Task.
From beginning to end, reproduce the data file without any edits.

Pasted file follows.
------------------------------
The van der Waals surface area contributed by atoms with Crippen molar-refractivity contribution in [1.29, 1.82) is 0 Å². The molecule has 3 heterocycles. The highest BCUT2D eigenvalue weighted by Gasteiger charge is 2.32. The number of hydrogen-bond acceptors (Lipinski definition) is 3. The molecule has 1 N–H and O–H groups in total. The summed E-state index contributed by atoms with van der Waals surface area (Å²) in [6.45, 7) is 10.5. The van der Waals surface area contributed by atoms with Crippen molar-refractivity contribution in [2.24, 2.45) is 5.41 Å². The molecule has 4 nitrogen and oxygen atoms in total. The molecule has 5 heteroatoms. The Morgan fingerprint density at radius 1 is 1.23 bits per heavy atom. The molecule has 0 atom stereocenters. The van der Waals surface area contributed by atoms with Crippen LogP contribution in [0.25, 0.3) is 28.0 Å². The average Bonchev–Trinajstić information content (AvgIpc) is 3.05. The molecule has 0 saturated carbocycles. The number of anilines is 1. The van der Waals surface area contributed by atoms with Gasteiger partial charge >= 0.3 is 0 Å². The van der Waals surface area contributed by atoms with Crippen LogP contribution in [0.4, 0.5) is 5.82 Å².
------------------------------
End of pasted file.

The van der Waals surface area contributed by atoms with Crippen molar-refractivity contribution in [1.29, 1.82) is 0 Å². The molecule has 3 heterocycles. The highest BCUT2D eigenvalue weighted by Gasteiger charge is 2.32. The number of hydrogen-bond acceptors (Lipinski definition) is 3. The molecule has 1 N–H and O–H groups in total. The summed E-state index contributed by atoms with van der Waals surface area (Å²) in [6.45, 7) is 10.5. The van der Waals surface area contributed by atoms with Crippen molar-refractivity contribution in [2.24, 2.45) is 5.41 Å². The molecule has 4 nitrogen and oxygen atoms in total. The molecule has 5 heteroatoms. The Morgan fingerprint density at radius 1 is 1.23 bits per heavy atom. The molecule has 0 atom stereocenters. The van der Waals surface area contributed by atoms with Crippen LogP contribution in [0.25, 0.3) is 28.0 Å². The average Bonchev–Trinajstić information content (AvgIpc) is 3.05. The molecule has 0 saturated carbocycles. The number of anilines is 1. The van der Waals surface area contributed by atoms with Gasteiger partial charge >= 0.3 is 0 Å². The van der Waals surface area contributed by atoms with Crippen LogP contribution in [0.4, 0.5) is 5.82 Å².